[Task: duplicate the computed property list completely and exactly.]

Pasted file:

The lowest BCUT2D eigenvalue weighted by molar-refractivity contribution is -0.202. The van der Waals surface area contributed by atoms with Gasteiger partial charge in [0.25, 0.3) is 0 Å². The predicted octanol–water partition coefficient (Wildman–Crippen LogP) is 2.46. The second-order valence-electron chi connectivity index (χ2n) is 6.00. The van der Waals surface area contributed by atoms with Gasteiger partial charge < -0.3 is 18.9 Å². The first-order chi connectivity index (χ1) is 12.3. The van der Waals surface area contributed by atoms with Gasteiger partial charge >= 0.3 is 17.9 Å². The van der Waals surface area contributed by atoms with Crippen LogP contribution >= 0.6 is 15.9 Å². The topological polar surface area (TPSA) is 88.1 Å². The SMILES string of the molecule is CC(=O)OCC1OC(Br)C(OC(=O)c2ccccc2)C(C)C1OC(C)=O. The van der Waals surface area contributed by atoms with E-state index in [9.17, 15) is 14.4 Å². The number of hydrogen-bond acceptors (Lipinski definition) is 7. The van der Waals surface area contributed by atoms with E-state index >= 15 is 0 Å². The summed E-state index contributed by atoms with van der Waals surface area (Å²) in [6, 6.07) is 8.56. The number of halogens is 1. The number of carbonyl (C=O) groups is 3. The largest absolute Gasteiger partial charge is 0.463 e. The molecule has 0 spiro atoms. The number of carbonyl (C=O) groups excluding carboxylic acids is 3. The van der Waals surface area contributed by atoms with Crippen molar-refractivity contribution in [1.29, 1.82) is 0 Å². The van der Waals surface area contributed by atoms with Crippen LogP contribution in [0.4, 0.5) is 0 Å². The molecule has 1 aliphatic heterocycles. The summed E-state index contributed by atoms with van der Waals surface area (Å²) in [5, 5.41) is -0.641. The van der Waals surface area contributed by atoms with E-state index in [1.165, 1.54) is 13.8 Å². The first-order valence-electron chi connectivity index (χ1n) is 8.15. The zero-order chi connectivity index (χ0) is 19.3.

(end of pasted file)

The lowest BCUT2D eigenvalue weighted by molar-refractivity contribution is -0.202. The van der Waals surface area contributed by atoms with Gasteiger partial charge in [0.25, 0.3) is 0 Å². The predicted octanol–water partition coefficient (Wildman–Crippen LogP) is 2.46. The second-order valence-electron chi connectivity index (χ2n) is 6.00. The van der Waals surface area contributed by atoms with Gasteiger partial charge < -0.3 is 18.9 Å². The first-order chi connectivity index (χ1) is 12.3. The van der Waals surface area contributed by atoms with Gasteiger partial charge >= 0.3 is 17.9 Å². The van der Waals surface area contributed by atoms with Crippen LogP contribution >= 0.6 is 15.9 Å². The topological polar surface area (TPSA) is 88.1 Å². The SMILES string of the molecule is CC(=O)OCC1OC(Br)C(OC(=O)c2ccccc2)C(C)C1OC(C)=O. The van der Waals surface area contributed by atoms with E-state index in [9.17, 15) is 14.4 Å². The number of hydrogen-bond acceptors (Lipinski definition) is 7. The van der Waals surface area contributed by atoms with E-state index >= 15 is 0 Å². The summed E-state index contributed by atoms with van der Waals surface area (Å²) in [6, 6.07) is 8.56. The number of halogens is 1. The number of carbonyl (C=O) groups is 3. The largest absolute Gasteiger partial charge is 0.463 e. The molecule has 0 spiro atoms. The number of carbonyl (C=O) groups excluding carboxylic acids is 3. The van der Waals surface area contributed by atoms with Crippen molar-refractivity contribution in [1.29, 1.82) is 0 Å². The van der Waals surface area contributed by atoms with Crippen LogP contribution in [0.4, 0.5) is 0 Å². The molecule has 1 aliphatic heterocycles. The summed E-state index contributed by atoms with van der Waals surface area (Å²) in [5, 5.41) is -0.641. The van der Waals surface area contributed by atoms with E-state index in [1.165, 1.54) is 13.8 Å². The first-order valence-electron chi connectivity index (χ1n) is 8.15. The zero-order chi connectivity index (χ0) is 19.3.